Do you remember what you were doing at twenty seven? Probably getting through a quarter-life crisis, trying to figure out your future, or stressing over the things you have absolutely no control over, like some ambitious twentysomethings tend to do.

Not Chef Javon Cummins.

The 27-year-old has always had a vision as clear as the sunny blue skies soaring over his native Barbados, and that vision has him taking the culinary world by storm. Cummins is currently the Executive Chef at one of the hottest restaurants in Barbados, Tapestry, and recently made history as the youngest executive chef from the island to have the privilege of cooking at the prestigious James Beard House.

With a confidence as cool as an island breeze, Chef Cummins has all eyes in the culinary world fixed on Barbados, as he wins award after award for the innovative, artistic and visually stunning dishes he’s become known for.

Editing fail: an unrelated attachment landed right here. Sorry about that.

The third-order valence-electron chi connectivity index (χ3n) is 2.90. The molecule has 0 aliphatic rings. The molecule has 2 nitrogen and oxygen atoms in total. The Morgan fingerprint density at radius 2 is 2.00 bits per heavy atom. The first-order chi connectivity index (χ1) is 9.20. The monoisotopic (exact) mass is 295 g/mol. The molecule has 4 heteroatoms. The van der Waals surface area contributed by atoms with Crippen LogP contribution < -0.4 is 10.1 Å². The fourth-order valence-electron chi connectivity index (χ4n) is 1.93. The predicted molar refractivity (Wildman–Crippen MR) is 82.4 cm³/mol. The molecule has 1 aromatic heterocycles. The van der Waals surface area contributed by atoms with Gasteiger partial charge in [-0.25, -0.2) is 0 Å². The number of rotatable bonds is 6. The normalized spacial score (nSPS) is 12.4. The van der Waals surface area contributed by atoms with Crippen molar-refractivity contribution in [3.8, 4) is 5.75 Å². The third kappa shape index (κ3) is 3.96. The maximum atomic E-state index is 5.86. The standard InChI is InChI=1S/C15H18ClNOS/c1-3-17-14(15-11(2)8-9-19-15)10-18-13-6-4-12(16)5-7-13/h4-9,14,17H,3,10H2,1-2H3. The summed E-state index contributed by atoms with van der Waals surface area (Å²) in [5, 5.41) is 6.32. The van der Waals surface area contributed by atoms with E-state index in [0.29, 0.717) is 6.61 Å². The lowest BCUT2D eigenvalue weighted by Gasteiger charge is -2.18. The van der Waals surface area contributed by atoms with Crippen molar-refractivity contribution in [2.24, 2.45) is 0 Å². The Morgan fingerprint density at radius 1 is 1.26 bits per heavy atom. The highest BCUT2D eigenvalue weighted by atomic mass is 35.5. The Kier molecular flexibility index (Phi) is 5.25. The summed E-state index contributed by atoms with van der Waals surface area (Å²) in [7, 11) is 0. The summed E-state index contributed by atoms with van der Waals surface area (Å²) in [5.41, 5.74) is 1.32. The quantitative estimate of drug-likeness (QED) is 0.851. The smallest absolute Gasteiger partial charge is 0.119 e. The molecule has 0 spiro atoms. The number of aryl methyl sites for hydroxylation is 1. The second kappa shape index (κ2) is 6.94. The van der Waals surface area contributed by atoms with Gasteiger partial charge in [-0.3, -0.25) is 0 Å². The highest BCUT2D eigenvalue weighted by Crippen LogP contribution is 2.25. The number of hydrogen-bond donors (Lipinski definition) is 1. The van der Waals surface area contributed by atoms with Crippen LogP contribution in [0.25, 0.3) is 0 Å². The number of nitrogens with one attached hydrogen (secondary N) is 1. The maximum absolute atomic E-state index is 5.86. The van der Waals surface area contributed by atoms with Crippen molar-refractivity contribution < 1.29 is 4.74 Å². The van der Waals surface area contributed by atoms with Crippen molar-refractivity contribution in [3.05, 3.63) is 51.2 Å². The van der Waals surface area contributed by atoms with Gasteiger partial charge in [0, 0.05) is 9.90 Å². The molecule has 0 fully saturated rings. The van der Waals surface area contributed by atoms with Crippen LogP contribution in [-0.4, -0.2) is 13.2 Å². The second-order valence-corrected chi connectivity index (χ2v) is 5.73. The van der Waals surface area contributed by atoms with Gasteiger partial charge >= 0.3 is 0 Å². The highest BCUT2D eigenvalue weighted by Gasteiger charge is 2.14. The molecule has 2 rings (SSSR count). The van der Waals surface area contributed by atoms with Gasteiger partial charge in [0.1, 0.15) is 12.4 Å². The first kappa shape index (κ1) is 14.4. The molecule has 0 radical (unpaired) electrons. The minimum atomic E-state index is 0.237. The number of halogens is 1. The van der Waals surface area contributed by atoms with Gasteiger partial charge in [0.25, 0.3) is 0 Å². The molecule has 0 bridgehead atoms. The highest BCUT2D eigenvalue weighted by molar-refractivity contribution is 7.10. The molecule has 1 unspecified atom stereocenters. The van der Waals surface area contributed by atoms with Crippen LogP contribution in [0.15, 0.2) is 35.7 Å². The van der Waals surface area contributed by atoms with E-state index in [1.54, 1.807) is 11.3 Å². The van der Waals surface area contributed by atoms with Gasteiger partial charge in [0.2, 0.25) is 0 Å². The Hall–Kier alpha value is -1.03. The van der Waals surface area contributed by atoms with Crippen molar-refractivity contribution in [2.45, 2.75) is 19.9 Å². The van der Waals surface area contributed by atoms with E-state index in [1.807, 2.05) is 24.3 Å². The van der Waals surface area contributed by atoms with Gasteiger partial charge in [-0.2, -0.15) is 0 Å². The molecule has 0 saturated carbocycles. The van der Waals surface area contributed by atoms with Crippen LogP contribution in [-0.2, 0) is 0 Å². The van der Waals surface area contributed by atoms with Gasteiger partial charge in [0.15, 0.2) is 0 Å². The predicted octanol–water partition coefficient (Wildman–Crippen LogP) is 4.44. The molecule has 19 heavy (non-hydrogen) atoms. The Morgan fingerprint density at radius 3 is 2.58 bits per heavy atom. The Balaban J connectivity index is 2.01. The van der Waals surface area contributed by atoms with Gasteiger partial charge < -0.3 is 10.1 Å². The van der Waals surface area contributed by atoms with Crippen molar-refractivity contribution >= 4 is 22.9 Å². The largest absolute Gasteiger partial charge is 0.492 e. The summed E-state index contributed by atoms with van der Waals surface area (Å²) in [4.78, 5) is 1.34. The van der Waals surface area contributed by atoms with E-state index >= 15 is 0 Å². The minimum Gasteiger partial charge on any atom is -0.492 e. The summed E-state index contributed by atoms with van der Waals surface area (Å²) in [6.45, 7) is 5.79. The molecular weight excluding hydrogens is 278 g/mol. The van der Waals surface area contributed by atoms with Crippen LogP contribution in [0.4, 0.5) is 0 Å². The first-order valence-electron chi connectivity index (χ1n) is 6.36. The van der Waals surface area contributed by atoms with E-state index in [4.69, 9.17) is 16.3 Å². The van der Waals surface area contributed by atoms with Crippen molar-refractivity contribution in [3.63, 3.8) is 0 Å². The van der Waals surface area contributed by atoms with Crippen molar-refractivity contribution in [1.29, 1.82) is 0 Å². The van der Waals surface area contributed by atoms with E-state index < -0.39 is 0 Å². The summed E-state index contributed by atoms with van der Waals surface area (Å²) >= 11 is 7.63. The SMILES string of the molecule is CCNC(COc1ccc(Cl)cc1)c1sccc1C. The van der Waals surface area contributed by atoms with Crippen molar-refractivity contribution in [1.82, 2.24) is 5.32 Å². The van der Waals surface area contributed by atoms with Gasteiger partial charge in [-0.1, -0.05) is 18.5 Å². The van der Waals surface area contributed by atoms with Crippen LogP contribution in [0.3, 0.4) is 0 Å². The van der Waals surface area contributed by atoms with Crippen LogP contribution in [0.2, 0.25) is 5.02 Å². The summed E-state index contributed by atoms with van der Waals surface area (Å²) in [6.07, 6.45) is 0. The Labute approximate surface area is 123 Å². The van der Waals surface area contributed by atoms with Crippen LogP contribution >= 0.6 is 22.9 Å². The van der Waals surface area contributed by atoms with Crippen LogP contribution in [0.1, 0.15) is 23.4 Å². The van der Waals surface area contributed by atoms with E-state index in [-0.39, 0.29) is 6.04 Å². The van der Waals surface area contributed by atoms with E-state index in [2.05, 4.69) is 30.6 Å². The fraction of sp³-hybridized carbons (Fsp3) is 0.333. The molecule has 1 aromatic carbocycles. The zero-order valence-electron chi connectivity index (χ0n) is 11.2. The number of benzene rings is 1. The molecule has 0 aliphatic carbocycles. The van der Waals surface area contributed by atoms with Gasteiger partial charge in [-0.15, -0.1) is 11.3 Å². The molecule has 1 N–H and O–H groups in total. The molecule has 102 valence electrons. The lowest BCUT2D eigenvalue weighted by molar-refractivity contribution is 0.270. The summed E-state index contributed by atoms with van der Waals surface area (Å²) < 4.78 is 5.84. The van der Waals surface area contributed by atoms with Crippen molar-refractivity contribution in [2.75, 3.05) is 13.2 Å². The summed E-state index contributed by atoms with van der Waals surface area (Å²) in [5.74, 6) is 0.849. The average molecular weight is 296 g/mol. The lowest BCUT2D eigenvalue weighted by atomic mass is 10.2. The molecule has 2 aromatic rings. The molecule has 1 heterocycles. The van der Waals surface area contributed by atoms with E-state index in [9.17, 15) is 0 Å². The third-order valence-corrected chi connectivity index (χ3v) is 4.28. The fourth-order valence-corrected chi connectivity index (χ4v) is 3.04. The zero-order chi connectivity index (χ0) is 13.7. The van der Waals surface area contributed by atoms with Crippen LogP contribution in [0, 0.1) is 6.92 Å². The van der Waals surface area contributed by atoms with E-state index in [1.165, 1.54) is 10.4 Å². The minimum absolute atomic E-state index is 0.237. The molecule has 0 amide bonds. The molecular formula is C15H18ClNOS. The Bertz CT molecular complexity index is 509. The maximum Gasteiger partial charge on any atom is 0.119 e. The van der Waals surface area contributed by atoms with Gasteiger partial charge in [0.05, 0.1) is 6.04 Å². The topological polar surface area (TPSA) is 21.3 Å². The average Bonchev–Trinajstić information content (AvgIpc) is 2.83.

But the road to the top wasn’t easy.

After just a few minutes of chatting with Chef Cummins, you’ll get a glimpse into the humble boy who pulled himself up by the cookbook, taking other young men and women with big culinary dreams along for the ride. While his dishes will wow you, it’s his passion for cooking and giving back that make an impactful impression.

ESSENCE caught up with the rising star to talk about his humble beginnings, the difference between confident and cocky, the inspiration behind his dishes, and the advice he has for those who look up to him. Welcome to the chef’s table.

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What makes Barbados such a special island when it comes to food?

Chef Javon Cummins: For one, Barbados has the distinction of being the only Zagat rated island in the entire Caribbean. Zagat has actually called us the “culinary capital of the Caribbean.” We have more restaurants per capita than any other destination in the Caribbean, as well. Also the diversity of options of food on the island. You can go to a small roadside shack like, Cuz’s Fish Shop on the beach, to Tapestry, where I work.

How would you describe the culinary experience at Tapestry?